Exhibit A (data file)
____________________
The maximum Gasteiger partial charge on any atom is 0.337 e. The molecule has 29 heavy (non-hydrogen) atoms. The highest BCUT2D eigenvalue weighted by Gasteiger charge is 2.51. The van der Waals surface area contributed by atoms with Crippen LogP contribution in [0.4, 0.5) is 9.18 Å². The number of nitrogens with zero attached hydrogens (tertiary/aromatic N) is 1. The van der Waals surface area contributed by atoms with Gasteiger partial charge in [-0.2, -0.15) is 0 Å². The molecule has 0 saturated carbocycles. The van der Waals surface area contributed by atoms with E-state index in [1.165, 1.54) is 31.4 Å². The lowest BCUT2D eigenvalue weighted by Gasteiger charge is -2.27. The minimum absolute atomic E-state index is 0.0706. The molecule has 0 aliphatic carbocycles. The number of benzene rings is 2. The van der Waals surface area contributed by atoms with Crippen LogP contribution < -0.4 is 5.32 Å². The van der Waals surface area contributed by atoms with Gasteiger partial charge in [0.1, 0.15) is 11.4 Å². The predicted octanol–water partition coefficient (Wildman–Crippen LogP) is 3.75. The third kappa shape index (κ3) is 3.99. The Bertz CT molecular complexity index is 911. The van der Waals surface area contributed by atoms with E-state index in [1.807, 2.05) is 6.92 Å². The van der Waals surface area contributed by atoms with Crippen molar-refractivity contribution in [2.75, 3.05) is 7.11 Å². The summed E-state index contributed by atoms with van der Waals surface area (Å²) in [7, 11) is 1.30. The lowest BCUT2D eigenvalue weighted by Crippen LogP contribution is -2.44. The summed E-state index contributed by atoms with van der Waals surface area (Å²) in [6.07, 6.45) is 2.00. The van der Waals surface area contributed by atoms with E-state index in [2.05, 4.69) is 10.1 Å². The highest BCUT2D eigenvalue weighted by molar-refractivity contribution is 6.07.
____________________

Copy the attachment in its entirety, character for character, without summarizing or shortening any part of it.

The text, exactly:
The maximum Gasteiger partial charge on any atom is 0.337 e. The molecule has 29 heavy (non-hydrogen) atoms. The highest BCUT2D eigenvalue weighted by Gasteiger charge is 2.51. The van der Waals surface area contributed by atoms with Crippen LogP contribution in [0.4, 0.5) is 9.18 Å². The number of nitrogens with zero attached hydrogens (tertiary/aromatic N) is 1. The van der Waals surface area contributed by atoms with Gasteiger partial charge in [-0.2, -0.15) is 0 Å². The molecule has 0 saturated carbocycles. The van der Waals surface area contributed by atoms with E-state index in [1.165, 1.54) is 31.4 Å². The lowest BCUT2D eigenvalue weighted by Gasteiger charge is -2.27. The minimum absolute atomic E-state index is 0.0706. The molecule has 0 aliphatic carbocycles. The number of benzene rings is 2. The van der Waals surface area contributed by atoms with Crippen LogP contribution < -0.4 is 5.32 Å². The van der Waals surface area contributed by atoms with Gasteiger partial charge in [0.1, 0.15) is 11.4 Å². The predicted octanol–water partition coefficient (Wildman–Crippen LogP) is 3.75. The third kappa shape index (κ3) is 3.99. The Bertz CT molecular complexity index is 911. The van der Waals surface area contributed by atoms with E-state index in [1.807, 2.05) is 6.92 Å². The van der Waals surface area contributed by atoms with Crippen molar-refractivity contribution in [2.75, 3.05) is 7.11 Å². The summed E-state index contributed by atoms with van der Waals surface area (Å²) in [7, 11) is 1.30. The lowest BCUT2D eigenvalue weighted by Crippen LogP contribution is -2.44. The summed E-state index contributed by atoms with van der Waals surface area (Å²) in [6.07, 6.45) is 2.00. The van der Waals surface area contributed by atoms with E-state index in [2.05, 4.69) is 10.1 Å². The highest BCUT2D eigenvalue weighted by molar-refractivity contribution is 6.07.